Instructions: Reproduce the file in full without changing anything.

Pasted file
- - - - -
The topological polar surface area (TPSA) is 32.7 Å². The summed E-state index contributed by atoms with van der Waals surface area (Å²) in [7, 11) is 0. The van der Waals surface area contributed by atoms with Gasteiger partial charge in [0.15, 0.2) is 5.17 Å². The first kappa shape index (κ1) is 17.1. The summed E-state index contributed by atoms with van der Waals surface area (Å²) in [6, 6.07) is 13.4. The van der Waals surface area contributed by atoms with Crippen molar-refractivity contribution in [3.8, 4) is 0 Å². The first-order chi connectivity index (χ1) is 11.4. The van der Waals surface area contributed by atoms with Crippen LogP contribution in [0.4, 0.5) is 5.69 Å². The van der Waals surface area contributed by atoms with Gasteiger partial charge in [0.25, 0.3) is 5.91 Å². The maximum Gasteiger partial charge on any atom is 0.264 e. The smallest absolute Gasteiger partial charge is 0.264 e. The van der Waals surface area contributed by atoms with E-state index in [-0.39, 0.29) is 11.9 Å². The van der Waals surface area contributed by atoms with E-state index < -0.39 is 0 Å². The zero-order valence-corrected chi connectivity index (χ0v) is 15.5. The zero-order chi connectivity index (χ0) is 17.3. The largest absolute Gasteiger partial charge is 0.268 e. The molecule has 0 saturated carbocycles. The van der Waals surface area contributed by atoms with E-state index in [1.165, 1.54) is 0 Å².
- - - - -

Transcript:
The topological polar surface area (TPSA) is 32.7 Å². The summed E-state index contributed by atoms with van der Waals surface area (Å²) in [7, 11) is 0. The van der Waals surface area contributed by atoms with Gasteiger partial charge in [0.15, 0.2) is 5.17 Å². The first kappa shape index (κ1) is 17.1. The summed E-state index contributed by atoms with van der Waals surface area (Å²) in [6, 6.07) is 13.4. The van der Waals surface area contributed by atoms with Crippen molar-refractivity contribution in [3.8, 4) is 0 Å². The first-order chi connectivity index (χ1) is 11.4. The van der Waals surface area contributed by atoms with Crippen LogP contribution in [0.4, 0.5) is 5.69 Å². The van der Waals surface area contributed by atoms with Gasteiger partial charge in [0.25, 0.3) is 5.91 Å². The maximum Gasteiger partial charge on any atom is 0.264 e. The smallest absolute Gasteiger partial charge is 0.264 e. The van der Waals surface area contributed by atoms with E-state index in [-0.39, 0.29) is 11.9 Å². The van der Waals surface area contributed by atoms with E-state index < -0.39 is 0 Å². The zero-order valence-corrected chi connectivity index (χ0v) is 15.5. The zero-order chi connectivity index (χ0) is 17.3. The largest absolute Gasteiger partial charge is 0.268 e. The molecule has 0 saturated carbocycles. The van der Waals surface area contributed by atoms with E-state index in [1.165, 1.54) is 0 Å².